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Frailty and functional dependence in older population: lessons from the FREEDOM Limousin – Nouvelle Aquitaine Cohort Study

Abstract

Background

Monitoring frailty indicators in elderly people is recommended to identify those who could benefit from disability prevention programs. To contribute to the understanding of the development of frailty in the elderly, we have created the FREEDOM-LNA cohort constituting an observational study of ageing in general population. Here, we described the characteristics of a cohort of elderly subjects who are followed for determination of frailty and loss of independence trajectories.

Results

The cohort was composed of 1085 subjects in advanced age (mean: 83.7 ± 6.0 years) and of women in majority (68.3%). Cardiovascular risk factors were present in 88.4% of subjects. Abnormal musculoskeletal signs were reported in 44.0% and neurologic signs in 31.9%. There were 44.8% of subjects at risk of malnutrition (MNA <24) and 73.3% (668/911) at risk of mobility-related disability (SPPB ≤9); 39% (384/973) of subjects had impaired cognitive function (MMSE< 24, adjusted on education) and 49.0% (397/810) had signs of depression (GDS >9); 31.8% (240/753) were frail and 58.3% were pre-frail. Most subjects had at least one disability in ADL (66.9%) and IADL (85.1%). The SMAF indicated a loss of independence in 59.6%. Overall, 59.9% of subjects could not stay at home without at least some help. Consequently, a medical consultation was proposed in 68.2 and 42.1% social supports.

Conclusions

A large part of this cohort was frail or pre-frail and presented signs of loss of independence, which may be explained by multiple factors including impaired health status, poor physical performance, cognition, isolation, depression, or nutrition. This cohort will help to determine factors that adversely influence the trajectory of physical frailty over time.

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Introduction

The rise in life expectancy is one of the most remarkable advances of the last century around the world. The increased longevity is however challenged by the ageing population especially in developed countries [1, 2]. In Europe, 24% of the population is aged over 60 years and, with the post-war baby-boom generation, that proportion is projected to reach 34% in 2050. [2] Longer life promotes a progressively higher prevalence of chronic age-related comorbidities and disabling illness, including cardiovascular, metabolic, musculoskeletal, sensorial and cognitive disorders, and increasing risk of psychological distress, social disconnection, loss of independence, and dependency at the end of life [3, 4]. In line with the geriatric community, [5,6,7] the World Health Organization (WHO) recently asked to adopt a global strategy to keep the elderly healthy, including providing long-term integrated care to maintain a level of functional ability in an age-friendly environment [4]. The objective is to keep people healthy based on the notion of functional ability and not just to treat the acute or chronic diseases [4, 5, 8].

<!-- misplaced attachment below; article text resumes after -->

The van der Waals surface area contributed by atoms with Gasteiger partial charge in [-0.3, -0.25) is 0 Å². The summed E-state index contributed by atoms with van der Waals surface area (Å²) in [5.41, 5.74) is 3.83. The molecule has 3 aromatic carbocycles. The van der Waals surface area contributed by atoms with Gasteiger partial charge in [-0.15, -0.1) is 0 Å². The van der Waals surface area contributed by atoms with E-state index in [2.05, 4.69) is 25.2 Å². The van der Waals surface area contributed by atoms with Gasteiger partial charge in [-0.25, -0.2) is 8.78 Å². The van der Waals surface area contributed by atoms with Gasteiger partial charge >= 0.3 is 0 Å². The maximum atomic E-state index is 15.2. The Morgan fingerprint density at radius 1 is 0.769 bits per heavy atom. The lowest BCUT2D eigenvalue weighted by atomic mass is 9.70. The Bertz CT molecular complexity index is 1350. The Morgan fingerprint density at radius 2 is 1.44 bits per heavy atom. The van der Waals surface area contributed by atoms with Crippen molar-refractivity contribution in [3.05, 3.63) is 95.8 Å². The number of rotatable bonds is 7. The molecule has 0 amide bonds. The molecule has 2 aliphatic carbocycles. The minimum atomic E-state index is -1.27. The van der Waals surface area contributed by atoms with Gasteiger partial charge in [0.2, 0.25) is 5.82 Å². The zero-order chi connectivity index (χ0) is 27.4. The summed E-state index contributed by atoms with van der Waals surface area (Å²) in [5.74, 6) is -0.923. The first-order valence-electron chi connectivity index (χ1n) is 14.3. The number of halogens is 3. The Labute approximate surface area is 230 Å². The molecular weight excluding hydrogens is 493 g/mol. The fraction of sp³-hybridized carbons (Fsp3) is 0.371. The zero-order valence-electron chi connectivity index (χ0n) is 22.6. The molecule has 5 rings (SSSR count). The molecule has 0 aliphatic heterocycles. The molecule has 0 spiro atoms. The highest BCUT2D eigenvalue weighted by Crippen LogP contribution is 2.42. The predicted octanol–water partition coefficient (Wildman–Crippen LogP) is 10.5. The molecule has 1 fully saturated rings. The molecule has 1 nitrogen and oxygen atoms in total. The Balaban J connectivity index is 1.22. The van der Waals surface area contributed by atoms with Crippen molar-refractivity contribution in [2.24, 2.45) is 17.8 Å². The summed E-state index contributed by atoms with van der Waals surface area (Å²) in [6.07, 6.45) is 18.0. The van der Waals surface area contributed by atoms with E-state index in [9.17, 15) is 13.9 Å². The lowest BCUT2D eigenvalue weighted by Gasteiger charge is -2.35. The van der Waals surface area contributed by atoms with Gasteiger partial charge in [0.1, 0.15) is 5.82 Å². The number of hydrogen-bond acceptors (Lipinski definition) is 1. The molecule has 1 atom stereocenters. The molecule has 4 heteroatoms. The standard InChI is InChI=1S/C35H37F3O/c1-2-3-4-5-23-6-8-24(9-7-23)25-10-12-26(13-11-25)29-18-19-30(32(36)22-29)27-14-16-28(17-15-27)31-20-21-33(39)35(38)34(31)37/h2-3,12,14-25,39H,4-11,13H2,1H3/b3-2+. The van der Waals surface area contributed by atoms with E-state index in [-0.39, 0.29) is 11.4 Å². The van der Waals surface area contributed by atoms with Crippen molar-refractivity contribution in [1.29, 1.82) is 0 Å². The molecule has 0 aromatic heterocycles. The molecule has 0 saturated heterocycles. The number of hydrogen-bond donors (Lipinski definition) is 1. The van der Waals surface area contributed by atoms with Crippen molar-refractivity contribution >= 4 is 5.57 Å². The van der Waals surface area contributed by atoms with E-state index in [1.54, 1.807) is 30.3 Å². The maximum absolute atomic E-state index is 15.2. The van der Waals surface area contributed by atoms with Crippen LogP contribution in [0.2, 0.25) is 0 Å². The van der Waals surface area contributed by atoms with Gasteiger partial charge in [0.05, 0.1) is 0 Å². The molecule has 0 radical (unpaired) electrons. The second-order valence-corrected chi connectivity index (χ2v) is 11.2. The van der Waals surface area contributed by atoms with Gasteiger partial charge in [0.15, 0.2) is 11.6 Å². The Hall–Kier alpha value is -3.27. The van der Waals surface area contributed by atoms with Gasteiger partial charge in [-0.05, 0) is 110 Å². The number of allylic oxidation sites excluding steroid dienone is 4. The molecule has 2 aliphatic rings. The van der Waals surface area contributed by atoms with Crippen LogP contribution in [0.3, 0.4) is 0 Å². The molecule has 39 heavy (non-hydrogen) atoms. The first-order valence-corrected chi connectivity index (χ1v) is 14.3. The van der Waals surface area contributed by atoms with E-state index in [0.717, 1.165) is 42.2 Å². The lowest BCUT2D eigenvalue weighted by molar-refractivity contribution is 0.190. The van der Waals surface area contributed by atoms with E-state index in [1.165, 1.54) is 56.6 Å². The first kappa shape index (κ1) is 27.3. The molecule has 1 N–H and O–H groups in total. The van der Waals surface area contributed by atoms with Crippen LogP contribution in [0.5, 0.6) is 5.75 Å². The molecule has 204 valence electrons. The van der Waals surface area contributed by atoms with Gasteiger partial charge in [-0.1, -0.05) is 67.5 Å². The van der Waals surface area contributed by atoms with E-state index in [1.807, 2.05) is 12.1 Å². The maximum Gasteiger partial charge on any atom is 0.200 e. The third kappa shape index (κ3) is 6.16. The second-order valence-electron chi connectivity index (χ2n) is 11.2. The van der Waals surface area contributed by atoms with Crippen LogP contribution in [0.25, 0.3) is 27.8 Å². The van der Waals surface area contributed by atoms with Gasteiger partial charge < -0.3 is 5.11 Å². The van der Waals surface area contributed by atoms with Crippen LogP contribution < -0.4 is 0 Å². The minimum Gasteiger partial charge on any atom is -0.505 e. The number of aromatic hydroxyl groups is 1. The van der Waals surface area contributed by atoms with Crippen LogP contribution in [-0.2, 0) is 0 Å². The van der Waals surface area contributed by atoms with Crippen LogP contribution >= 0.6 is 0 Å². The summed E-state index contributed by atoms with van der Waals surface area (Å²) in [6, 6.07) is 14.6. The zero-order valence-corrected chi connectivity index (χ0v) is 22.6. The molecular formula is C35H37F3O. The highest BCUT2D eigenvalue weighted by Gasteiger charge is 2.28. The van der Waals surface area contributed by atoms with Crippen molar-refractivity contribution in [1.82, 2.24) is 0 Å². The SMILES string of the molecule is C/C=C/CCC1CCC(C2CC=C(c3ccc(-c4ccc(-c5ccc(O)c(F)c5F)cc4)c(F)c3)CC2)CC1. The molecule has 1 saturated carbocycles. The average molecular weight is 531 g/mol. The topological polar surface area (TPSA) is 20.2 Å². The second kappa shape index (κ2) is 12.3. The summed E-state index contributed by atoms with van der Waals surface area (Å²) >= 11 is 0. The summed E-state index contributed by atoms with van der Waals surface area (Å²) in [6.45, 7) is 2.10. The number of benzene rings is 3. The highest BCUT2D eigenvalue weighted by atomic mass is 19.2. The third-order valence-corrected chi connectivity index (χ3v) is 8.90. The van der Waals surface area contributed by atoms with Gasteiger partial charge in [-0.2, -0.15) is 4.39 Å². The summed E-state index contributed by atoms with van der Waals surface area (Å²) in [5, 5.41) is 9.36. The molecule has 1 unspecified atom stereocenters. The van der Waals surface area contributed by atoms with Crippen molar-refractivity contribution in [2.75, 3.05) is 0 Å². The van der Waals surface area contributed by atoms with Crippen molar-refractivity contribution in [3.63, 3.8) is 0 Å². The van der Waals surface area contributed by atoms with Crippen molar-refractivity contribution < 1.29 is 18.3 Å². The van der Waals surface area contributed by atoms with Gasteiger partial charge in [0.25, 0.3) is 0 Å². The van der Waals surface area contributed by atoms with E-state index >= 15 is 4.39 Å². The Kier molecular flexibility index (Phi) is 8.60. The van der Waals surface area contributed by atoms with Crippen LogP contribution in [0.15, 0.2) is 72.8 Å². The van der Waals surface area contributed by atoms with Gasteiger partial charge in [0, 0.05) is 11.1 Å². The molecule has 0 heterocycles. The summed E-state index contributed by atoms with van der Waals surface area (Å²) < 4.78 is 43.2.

Pathological aging as opposed to healthy aging occurs when the organism at various organ levels is unable to compensate for age and disease-related changes [9]. On the other hand, physical and functional decline may occur in the absence of identifiable disease which has led to the concept of frailty. Frailty is defined as an age-related state of decline and vulnerability characterized by decreased physiological reserves and function across multiple organ systems. Frail people are less resilient to sudden changes in health status even minor stressor such as mild acute illness or physical or psychological trauma, and are thus at increased risk of adverse aged-related outcomes such as falls, hospitalizations, disability and morbi-mortality [10, 11]. There is a considerable overlap between comorbidity, frailty and disability [12, 13]. Contrary to disability, there is current consensus that frailty is potentially reversible with appropriate interventions including physical activity, nutrition, and cognitive training in older adults. [14] Thus, monitoring frailty indicators in community-dwelling elderly people is recommended to identify old people who could benefit from disability prevention programs [15,16,17,18]. Research is also needed to determine how physical, psychological, and social conditions are associated with frailty and functional status and to determine factors that adversely influence the trajectory of physical frailty over time [19].